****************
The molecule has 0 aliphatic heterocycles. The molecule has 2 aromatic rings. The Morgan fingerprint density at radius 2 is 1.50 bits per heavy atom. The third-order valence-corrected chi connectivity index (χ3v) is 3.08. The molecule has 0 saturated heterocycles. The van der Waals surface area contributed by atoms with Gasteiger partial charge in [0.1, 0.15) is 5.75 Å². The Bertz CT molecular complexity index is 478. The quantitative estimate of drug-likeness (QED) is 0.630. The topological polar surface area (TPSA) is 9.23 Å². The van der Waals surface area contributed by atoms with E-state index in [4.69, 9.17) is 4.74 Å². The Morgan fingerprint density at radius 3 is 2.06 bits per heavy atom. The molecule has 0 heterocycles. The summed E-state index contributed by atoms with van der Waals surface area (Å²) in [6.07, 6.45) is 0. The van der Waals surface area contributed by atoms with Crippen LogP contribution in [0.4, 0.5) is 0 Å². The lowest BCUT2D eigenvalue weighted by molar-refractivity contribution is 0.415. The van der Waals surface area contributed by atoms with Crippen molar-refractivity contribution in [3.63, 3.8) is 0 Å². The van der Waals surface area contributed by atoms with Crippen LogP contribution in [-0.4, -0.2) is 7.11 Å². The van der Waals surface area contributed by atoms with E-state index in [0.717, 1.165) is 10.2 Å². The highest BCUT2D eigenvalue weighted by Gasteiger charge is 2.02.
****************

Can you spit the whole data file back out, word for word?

The molecule has 0 aliphatic heterocycles. The molecule has 2 aromatic rings. The Morgan fingerprint density at radius 2 is 1.50 bits per heavy atom. The third-order valence-corrected chi connectivity index (χ3v) is 3.08. The molecule has 0 saturated heterocycles. The van der Waals surface area contributed by atoms with Gasteiger partial charge in [0.1, 0.15) is 5.75 Å². The Bertz CT molecular complexity index is 478. The quantitative estimate of drug-likeness (QED) is 0.630. The topological polar surface area (TPSA) is 9.23 Å². The van der Waals surface area contributed by atoms with E-state index in [4.69, 9.17) is 4.74 Å². The Morgan fingerprint density at radius 3 is 2.06 bits per heavy atom. The molecule has 0 heterocycles. The summed E-state index contributed by atoms with van der Waals surface area (Å²) in [6.07, 6.45) is 0. The van der Waals surface area contributed by atoms with Crippen LogP contribution in [0.4, 0.5) is 0 Å². The lowest BCUT2D eigenvalue weighted by molar-refractivity contribution is 0.415. The van der Waals surface area contributed by atoms with Crippen molar-refractivity contribution in [3.63, 3.8) is 0 Å². The van der Waals surface area contributed by atoms with Crippen LogP contribution in [-0.4, -0.2) is 7.11 Å². The van der Waals surface area contributed by atoms with E-state index in [0.717, 1.165) is 10.2 Å². The highest BCUT2D eigenvalue weighted by Gasteiger charge is 2.02.